Here, the challenge in identifying the claimant’s employer is in separating the two businesses that were essentially managed by Bruce Black, as the employees of each company were under his direction and control. After he and the claimant both testified, the trial commissioner concluded that the claimant was an employee of CAT rather than Prairie. The transcript of the claimant’s testimony strongly supports this conclusion. He stated that he was hired by Black to work for CAT as an asbestos removal specialist, explained that his demolition work was incidental to the process of asbestos removal, and described his work activity of September 30, 1996 as ripping out asbestos from the roof flashing. Feb. 6, 1998 Transcript, p. 46-50. He also explained that he did work other than asbestos removal only 10% of the time, and that Black would offer him this employment when there were no asbestos jobs to perform. Id., 54. However, the claimant still named CAT as the only company he worked for during 1996. Id., 62.
The trier was certainly entitled to credit this testimony, and to base her factual findings upon it. The fact that Black considered the claimant to have been working for Prairie on the date of injury was simply a matter of his own opinion, as he brought no documentary proof that the claimant was an employee of Prairie either at the time of the accident or earlier. Id., 85. The trial commissioner was certainly not required to rely upon his unsubstantiated explanation of the facts. Indeed, where Black had the right to simultaneously control the employees of both CAT and Prairie, it was reasonable for the trier to rely upon the wage statements and tax forms that were in evidence to help her decide which of the two companies the claimant was working for. See Dupree v. Masters, 13 Conn. Workers’ Comp. Rev. Op. 316, 1791 CRB-7-93-7 (April 25, 1995), affirmed, 39 Conn. App. 929 (1995) (per curiam). Thus, her conclusion that the claimant was an employee of CAT must stand on appeal.1
The appellants also contend that the trier erred by failing to address the issue of whether either of the general contractors on the UI project was a principal employer under § 31-291.2 The trier explicitly stated in both her Finding and Award and in the transcript that she was not allowing either party to address the principal employer issue, as she preferred instead to leave it open for future hearings. Findings, ¶ 95; Transcript, supra, p. 5. She stated that the only issues that she would consider at the formal hearing were the identity of the claimant’s immediate employer at the time of his injury, and the extent of his disability. Id.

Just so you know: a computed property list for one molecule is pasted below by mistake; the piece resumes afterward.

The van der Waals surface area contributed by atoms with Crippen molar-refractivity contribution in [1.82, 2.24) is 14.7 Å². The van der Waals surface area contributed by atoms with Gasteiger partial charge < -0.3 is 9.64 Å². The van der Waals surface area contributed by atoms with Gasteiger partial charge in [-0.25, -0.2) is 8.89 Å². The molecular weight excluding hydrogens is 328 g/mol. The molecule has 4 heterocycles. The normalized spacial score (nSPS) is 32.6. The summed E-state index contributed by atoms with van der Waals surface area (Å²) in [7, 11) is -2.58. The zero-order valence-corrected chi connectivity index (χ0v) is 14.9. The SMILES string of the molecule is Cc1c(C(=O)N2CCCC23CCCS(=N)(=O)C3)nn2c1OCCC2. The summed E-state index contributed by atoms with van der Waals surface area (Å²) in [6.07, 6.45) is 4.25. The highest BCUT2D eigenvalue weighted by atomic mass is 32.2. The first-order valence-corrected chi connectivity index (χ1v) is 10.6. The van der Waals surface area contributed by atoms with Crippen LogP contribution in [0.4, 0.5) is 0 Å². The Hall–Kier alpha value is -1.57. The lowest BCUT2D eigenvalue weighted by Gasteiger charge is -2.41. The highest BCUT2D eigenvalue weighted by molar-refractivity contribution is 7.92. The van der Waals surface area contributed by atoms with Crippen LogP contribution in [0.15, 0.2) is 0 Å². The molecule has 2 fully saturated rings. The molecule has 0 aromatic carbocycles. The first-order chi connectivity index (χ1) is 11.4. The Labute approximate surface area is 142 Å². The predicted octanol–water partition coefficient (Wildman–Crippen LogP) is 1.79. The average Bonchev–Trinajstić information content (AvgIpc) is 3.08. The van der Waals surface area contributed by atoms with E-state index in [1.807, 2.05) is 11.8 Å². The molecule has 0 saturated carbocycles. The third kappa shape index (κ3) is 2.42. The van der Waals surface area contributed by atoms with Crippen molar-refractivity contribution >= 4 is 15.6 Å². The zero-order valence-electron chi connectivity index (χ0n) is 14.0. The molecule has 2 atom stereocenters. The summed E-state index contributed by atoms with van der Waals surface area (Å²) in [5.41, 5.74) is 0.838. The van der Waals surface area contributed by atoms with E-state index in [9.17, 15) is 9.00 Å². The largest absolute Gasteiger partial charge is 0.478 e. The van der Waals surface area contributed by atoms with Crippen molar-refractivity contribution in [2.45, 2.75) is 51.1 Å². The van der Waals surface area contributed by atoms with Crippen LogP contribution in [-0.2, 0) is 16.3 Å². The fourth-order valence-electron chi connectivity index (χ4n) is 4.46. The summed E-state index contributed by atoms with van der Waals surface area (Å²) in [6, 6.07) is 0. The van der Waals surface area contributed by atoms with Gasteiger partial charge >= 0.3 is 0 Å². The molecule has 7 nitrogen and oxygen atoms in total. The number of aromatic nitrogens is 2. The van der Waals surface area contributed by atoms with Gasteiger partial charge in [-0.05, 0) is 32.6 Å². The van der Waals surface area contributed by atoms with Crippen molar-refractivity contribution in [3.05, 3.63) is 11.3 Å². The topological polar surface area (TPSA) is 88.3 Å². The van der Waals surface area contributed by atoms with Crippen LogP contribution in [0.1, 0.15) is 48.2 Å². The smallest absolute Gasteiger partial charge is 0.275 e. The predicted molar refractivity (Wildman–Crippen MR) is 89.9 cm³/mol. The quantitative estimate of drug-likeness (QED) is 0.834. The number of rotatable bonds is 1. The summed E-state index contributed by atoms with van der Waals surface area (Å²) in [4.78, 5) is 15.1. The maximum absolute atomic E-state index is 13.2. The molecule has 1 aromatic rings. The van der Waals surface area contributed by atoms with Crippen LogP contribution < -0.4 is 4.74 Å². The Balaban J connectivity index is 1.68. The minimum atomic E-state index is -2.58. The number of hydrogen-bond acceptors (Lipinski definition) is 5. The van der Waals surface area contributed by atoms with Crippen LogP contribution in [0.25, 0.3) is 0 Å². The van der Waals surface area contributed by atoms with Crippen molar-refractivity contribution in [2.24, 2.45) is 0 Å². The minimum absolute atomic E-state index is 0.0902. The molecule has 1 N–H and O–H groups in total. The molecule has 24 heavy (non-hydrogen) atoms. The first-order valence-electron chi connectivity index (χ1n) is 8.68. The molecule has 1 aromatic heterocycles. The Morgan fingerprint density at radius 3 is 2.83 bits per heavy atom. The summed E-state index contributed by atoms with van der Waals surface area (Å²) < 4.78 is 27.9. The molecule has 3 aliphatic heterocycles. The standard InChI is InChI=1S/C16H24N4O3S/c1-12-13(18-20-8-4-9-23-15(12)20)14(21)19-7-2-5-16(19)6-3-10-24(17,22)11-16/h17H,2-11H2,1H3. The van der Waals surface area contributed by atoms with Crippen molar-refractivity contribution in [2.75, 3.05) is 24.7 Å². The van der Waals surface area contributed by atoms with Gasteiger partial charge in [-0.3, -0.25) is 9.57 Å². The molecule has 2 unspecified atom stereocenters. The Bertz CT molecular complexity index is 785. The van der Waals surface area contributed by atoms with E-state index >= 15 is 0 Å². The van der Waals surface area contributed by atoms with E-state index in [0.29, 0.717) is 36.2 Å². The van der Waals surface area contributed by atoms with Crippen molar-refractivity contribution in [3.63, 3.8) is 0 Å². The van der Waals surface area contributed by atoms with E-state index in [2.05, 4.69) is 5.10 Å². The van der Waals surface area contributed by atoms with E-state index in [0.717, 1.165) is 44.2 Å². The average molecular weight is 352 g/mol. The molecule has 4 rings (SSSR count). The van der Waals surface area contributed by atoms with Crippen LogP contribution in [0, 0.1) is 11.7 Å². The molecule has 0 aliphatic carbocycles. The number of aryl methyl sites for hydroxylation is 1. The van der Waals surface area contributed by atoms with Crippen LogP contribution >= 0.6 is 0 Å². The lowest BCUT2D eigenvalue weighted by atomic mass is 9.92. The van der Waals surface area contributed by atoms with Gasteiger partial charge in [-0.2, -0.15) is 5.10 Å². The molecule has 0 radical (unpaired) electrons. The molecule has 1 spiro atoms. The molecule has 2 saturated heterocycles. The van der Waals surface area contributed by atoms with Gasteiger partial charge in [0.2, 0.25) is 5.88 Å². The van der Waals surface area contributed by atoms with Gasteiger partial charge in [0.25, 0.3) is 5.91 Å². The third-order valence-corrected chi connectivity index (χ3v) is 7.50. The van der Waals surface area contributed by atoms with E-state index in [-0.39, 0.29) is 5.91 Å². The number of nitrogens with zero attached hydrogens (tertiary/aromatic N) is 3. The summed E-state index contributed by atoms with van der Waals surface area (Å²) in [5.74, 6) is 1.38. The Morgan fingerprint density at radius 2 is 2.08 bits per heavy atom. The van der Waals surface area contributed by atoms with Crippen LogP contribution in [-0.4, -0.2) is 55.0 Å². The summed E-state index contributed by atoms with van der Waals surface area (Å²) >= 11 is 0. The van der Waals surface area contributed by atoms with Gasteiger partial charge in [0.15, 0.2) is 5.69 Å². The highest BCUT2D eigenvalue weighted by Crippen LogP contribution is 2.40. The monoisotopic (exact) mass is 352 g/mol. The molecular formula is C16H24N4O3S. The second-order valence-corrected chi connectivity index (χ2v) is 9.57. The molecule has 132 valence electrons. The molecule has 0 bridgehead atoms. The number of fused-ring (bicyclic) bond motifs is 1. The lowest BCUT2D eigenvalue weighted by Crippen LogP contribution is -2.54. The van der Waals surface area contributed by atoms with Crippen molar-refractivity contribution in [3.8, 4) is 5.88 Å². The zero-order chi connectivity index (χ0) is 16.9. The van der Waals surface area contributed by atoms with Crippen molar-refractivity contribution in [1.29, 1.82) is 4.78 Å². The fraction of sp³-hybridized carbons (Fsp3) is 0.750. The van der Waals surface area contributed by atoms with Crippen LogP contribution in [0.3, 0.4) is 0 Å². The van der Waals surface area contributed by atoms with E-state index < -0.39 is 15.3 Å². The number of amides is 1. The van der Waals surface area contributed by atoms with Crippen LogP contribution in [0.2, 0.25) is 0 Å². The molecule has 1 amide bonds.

Pursuant to her factfinding authority under § 31-298, the trier was entitled to withhold discussion of § 31-291 at the hearing, especially considering that the Second Injury Fund did not attend the proceedings below. Walton v. Hector Trucking, 13 Conn. Workers’ Comp. Rev. Op. 239, 1835 CRB-1-93-9 (April 13, 1995), which the appellant cites in its brief, does not purport to declare that a trial commissioner may not bifurcate proceedings regarding the applicability of § 31-291. That case merely held that the trier there should have been willing to schedule a hearing on the principal employer issue where the conditions of the statute may have been satisfied. Id., 240. In the instant case, now that CAT has been found to be the employer, and the Fund may be liable to pay benefits under § 31-355(b), hearings may be held to determine whether or not a principal employer can be identified under § 31-291.
The trial commissioner’s decision is hereby affirmed. This matter is remanded to the trier for the scheduling of a hearing on principal employer liability under § 31-291.
Commissioners Angelo L. dos Santos and Stephen B. Delaney concur.
1 Though the issue was not raised by either party, Black’s alleged occasional use of the claimant as an employee of Prairie would appear to implicate the “lent employee” statute, § 31-292. BACK TO TEXT
2 Section 31-291. Principal employer, contractor, and subcontractor. “When any principal employer procures any work to be done wholly or in part for him by a contractor, or through him by a subcontractor, and the work so procured to be done is a part or process in the trade or business of such principal employer, and is performed in, on or about premises under his control, such principal employer shall be liable to pay all compensation under this chapter to the same extent as if the work were done without the intervention of such contractor or subcontractor. . . .” BACK TO TEXT